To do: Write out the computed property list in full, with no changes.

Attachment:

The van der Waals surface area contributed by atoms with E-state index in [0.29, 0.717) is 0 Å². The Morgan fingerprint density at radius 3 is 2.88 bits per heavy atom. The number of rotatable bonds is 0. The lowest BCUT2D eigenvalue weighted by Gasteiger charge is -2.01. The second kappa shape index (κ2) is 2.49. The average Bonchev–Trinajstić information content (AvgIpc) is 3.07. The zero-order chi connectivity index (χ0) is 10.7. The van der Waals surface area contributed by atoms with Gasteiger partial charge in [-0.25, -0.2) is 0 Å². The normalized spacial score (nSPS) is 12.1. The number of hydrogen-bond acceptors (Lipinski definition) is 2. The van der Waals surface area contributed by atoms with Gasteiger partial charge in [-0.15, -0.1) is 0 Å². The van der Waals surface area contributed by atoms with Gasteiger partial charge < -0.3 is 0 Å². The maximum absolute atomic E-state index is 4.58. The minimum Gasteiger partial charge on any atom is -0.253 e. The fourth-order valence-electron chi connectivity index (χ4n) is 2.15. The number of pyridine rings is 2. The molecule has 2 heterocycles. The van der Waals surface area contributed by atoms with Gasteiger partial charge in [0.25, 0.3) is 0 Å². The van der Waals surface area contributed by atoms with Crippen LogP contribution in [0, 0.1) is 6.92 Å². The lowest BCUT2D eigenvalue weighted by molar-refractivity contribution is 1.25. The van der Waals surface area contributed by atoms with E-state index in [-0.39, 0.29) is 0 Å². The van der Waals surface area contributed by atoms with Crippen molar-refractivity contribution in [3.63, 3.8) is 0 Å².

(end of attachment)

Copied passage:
The van der Waals surface area contributed by atoms with E-state index in [0.29, 0.717) is 0 Å². The Morgan fingerprint density at radius 3 is 2.88 bits per heavy atom. The number of rotatable bonds is 0. The lowest BCUT2D eigenvalue weighted by Gasteiger charge is -2.01. The second kappa shape index (κ2) is 2.49. The average Bonchev–Trinajstić information content (AvgIpc) is 3.07. The zero-order chi connectivity index (χ0) is 10.7. The van der Waals surface area contributed by atoms with Gasteiger partial charge in [-0.25, -0.2) is 0 Å². The normalized spacial score (nSPS) is 12.1. The number of hydrogen-bond acceptors (Lipinski definition) is 2. The van der Waals surface area contributed by atoms with Gasteiger partial charge in [-0.15, -0.1) is 0 Å². The van der Waals surface area contributed by atoms with Gasteiger partial charge < -0.3 is 0 Å². The maximum absolute atomic E-state index is 4.58. The minimum Gasteiger partial charge on any atom is -0.253 e. The fourth-order valence-electron chi connectivity index (χ4n) is 2.15. The number of pyridine rings is 2. The molecule has 2 heterocycles. The van der Waals surface area contributed by atoms with Gasteiger partial charge in [0.25, 0.3) is 0 Å². The van der Waals surface area contributed by atoms with Crippen LogP contribution in [0, 0.1) is 6.92 Å². The lowest BCUT2D eigenvalue weighted by molar-refractivity contribution is 1.25. The van der Waals surface area contributed by atoms with E-state index in [-0.39, 0.29) is 0 Å². The van der Waals surface area contributed by atoms with Crippen molar-refractivity contribution in [3.63, 3.8) is 0 Å².